HARRISBURG, Pa. - Budget season in Harrisburg is unusual this year. The state is sitting on a nearly $15 billion surplus, a combination of federal COVID funds and increased tax revenues.
Some groups like, We the People - Pennsylvania, want to see some of that money now. They were joined Tuesday in Harrisburg by members of the Democratic caucus, calling for investing at least $2 billion in initiatives like education, a minimum wage boost, and more.
"These are our dollars. There are the people's dollars. These are the people's funds. This is the people's money," said state Sen. Vincent Hughes.
"We have a moral obligation to use that money to help the people of Pennsylvania instead of helping corporations and the ultra rich," said Nick Presley, the campaign director of the Pennsylvania Budget Policy Center.
"We need to address poverty, and that's really the be all end all of it," Presley said.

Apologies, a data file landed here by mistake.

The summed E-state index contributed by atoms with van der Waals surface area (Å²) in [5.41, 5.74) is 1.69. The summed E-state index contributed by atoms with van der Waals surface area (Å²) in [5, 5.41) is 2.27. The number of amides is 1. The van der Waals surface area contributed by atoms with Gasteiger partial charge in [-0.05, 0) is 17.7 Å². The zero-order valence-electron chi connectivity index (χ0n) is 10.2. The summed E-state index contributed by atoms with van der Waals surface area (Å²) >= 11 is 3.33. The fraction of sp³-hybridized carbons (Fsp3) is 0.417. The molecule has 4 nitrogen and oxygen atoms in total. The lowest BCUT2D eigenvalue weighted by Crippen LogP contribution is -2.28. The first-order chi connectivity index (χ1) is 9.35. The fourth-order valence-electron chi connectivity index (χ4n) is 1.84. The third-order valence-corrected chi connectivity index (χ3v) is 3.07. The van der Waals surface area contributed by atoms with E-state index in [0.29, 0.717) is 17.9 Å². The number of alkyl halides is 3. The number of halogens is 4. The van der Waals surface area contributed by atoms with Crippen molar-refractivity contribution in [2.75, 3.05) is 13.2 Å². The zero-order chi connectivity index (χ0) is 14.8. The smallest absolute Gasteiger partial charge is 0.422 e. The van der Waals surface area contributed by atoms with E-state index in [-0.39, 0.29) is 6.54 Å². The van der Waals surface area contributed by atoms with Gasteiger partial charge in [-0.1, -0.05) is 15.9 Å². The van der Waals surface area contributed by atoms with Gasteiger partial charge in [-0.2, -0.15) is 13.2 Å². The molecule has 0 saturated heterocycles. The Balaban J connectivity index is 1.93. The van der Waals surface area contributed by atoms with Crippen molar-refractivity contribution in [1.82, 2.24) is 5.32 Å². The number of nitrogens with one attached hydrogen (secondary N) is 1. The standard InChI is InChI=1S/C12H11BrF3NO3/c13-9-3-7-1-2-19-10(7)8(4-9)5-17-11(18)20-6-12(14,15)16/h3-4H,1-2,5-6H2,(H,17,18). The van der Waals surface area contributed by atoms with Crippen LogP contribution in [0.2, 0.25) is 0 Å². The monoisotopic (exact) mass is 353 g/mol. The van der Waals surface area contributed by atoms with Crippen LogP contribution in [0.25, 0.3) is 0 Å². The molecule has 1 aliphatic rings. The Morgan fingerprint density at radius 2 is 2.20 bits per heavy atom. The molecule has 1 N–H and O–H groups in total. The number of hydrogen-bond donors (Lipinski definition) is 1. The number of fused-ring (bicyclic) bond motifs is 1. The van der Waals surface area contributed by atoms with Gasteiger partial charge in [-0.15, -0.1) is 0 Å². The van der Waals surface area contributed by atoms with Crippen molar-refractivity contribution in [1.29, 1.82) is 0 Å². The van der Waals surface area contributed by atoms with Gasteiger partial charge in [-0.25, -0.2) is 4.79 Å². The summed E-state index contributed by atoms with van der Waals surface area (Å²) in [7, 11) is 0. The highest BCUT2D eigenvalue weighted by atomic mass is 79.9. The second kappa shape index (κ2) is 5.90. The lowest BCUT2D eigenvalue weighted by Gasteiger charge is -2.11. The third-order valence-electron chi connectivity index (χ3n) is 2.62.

"This is my first budget where we have resources to invest back in the people of Pennsylvania, and it's about time we start doing it," said Democratic State Rep. Pete Schweyer.
Schweyer, who sits on the Appropriations Committee, says the clock is ticking, for the state has about 18 months left to spend COVID funds.
"So it's absurd for us to sit here on this billions of dollars of funding, that could be put in the hands of people who need it the most right now," Schweyer said.
Republicans seem ready to invest more dollars this year, but disagree on the amount. They're worried about a possible recession.
"If you over spend now, then you're locked into that money going forward," said state Rep. Ryan Mackenzie.
"I'm cautiously optimistic some of the purse strings will be loosened," Schweyer said.
So, again, the question is what will the amount of investment be?
Most likely not as much as the advocates in Harrisburg Tuesday would like to see.